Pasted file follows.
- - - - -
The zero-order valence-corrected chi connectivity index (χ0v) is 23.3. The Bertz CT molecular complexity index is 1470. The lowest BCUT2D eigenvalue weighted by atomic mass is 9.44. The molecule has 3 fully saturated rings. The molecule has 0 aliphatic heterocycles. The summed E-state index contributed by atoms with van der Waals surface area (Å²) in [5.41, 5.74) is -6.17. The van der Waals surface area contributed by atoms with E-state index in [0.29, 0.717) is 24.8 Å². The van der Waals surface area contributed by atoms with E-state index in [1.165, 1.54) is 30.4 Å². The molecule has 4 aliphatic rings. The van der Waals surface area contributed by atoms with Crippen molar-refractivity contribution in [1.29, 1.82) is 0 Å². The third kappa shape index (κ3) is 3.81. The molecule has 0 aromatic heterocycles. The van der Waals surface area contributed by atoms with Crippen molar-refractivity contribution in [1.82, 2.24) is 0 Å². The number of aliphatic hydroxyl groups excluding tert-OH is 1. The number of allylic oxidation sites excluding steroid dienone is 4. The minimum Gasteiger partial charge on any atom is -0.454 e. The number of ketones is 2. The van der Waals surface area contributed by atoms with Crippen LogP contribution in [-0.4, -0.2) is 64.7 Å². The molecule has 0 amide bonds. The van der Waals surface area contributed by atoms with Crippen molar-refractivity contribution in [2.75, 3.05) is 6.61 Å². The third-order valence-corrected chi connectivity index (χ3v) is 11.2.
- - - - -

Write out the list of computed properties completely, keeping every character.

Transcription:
The zero-order valence-corrected chi connectivity index (χ0v) is 23.3. The Bertz CT molecular complexity index is 1470. The lowest BCUT2D eigenvalue weighted by atomic mass is 9.44. The molecule has 3 fully saturated rings. The molecule has 0 aliphatic heterocycles. The summed E-state index contributed by atoms with van der Waals surface area (Å²) in [5.41, 5.74) is -6.17. The van der Waals surface area contributed by atoms with E-state index in [0.29, 0.717) is 24.8 Å². The van der Waals surface area contributed by atoms with E-state index in [1.165, 1.54) is 30.4 Å². The molecule has 4 aliphatic rings. The van der Waals surface area contributed by atoms with Crippen molar-refractivity contribution in [1.29, 1.82) is 0 Å². The third kappa shape index (κ3) is 3.81. The molecule has 0 aromatic heterocycles. The van der Waals surface area contributed by atoms with Crippen molar-refractivity contribution in [1.82, 2.24) is 0 Å². The number of aliphatic hydroxyl groups excluding tert-OH is 1. The number of allylic oxidation sites excluding steroid dienone is 4. The minimum Gasteiger partial charge on any atom is -0.454 e. The number of ketones is 2. The van der Waals surface area contributed by atoms with Crippen LogP contribution in [-0.4, -0.2) is 64.7 Å². The molecule has 0 amide bonds. The van der Waals surface area contributed by atoms with Crippen molar-refractivity contribution in [2.75, 3.05) is 6.61 Å². The third-order valence-corrected chi connectivity index (χ3v) is 11.2.